CIA

CIA Admits Fault for Snooping on Senate Computers (Updated)

|

Whoops! Our bad!
CIA

Oh, hey, the CIA is willing to admit that it did something wrong—at least when it does something wrong to senators and their staff. A fight had brewed between the CIA and the Senate Intelligence Committee, with Sen. Dianne Feinstein (D-Calif.) as the voice for her side, over allegations that the CIA had snooped on computers used by Senate aides to access classified information to prepare that torture report I blogged about just a little while ago.

There was never a question as to whether the CIA had accessed the computers. They said they had and argued it was justified because they believed Senate aides were somehow hacking into or accessing documents they weren't supposed to have access to. The Department of Justice previously declined to get involved as each side accused the other of illegal behavior.

Today McClatchy DC reports that an internal investigation puts the fault on the CIA, that employees acted in violation with an agreement with the Senate, and that Feinstein's rant about it was in the right:

CIA Director John Brennan briefed Feinstein and the committee's vice chairman, Saxby Chambliss, R-GA, on the CIA inspector general's findings and apologized to them during a meeting on Capitol Hill on Tuesday, Boyd said.

"The director . . . apologized to them for such actions by CIA officers as described in the OIG (Office of Inspector General Report)," he said.

Brennan has decided to submit the findings for review by an accountability board chaired by retired Democratic Sen. Evan Bayh of Indiana, who served on the Senate Intelligence Committee, said Boyd.

"This board will review the OIG report, conduct interviews as needed, and provide the director with recommendations that, depending on its findings, could include potential disciplinary measures and/or steps to address systemic issues," said Boyd.

Potential discipline! Of course, since the whole thing is over now anyway, we probably shouldn't expect too much. Somebody may retire a few years earlier than expected for a six-figure consulting job in the private sector!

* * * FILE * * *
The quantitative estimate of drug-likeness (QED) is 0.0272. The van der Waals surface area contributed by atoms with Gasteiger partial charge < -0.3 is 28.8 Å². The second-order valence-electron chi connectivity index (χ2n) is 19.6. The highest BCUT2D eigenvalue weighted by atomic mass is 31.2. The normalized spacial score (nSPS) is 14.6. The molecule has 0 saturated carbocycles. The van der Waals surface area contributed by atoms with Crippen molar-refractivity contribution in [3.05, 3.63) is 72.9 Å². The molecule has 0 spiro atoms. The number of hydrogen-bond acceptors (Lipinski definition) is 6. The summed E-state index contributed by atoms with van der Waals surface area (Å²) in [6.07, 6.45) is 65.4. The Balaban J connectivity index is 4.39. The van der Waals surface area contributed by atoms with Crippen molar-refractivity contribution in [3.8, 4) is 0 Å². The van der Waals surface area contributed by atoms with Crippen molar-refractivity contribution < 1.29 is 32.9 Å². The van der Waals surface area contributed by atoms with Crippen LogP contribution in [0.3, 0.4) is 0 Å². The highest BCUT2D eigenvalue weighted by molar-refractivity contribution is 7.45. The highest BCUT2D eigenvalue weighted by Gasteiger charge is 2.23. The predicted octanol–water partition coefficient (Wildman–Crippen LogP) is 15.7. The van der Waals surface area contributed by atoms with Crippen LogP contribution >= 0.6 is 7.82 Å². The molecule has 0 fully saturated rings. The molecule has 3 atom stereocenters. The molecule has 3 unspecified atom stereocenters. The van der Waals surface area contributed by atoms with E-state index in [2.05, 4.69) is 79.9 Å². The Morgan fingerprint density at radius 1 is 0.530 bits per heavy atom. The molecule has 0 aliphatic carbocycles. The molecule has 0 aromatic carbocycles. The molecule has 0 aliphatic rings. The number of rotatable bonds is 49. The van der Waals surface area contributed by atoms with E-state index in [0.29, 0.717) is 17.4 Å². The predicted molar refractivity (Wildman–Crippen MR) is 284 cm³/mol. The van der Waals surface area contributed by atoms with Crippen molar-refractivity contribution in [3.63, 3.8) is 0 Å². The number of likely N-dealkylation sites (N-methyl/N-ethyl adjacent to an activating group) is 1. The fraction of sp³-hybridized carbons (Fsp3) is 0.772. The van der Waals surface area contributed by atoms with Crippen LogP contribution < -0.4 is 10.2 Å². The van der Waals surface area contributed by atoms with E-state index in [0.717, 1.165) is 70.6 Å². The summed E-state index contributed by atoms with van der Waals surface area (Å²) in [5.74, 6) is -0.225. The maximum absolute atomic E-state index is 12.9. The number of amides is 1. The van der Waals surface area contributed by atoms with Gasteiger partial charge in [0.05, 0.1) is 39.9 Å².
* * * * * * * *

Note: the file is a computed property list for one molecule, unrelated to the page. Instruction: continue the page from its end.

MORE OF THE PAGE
Update: Here's an unclassified summary of what the internal investigation found. It states that the CIA actually had no foundation to accuse the Senate staff of improperly accessing information, the justification the CIA used to snoop on them and to file a complaint with the Department of Justice.

NEXT: Here's a List of 700 (Out of At Least 2,300) People Killed in U.S. Drone Strikes in Pakistan

Editor's Note: We invite comments and request that they be civil and on-topic. We do not moderate or assume any responsibility for comments, which are owned by the readers who post them. Comments do not represent the views of Reason.com or Reason Foundation. We reserve the right to delete any comment for any reason at any time. Report abuses.

  1. “Please don’t constrain our budget!”

    /CIA

    1. Obviously they need more money to hire people to make sure this never happens again. Another few billion should suffice.

    2. The three IT staff members demonstrated a lack of candor about their activities during interviews by the OIG

      In other words “they didn’t tell us everything, so we HAD to search them”

  2. “Mistakes were made. Corrective actions were taken. And nothing else happened.”

  3. The bureaucracies and agencies (which are just bureaucracies too) are completely and totally out of control. They face no consequences for pretty much any action (Fast and Furious? CIA snooping?), no matter how egregious. And for whatever reason, the legislative branch is either uninterested or incapable of bringing them to heel.

    I’ve read many a science fiction book where the future is run by boogeyman corporations, but that has always struck me as asinine and an ideological way for the authors to avoid the real potential truth: the future being run by “corporations”, all right; “corporations” with monopolies on force, or as we know them, bureaucracies. I mean, who has more control over your life; Congress, or the IRS? Who can really fuck you three ways from Sunday; your state governor, or the TSA?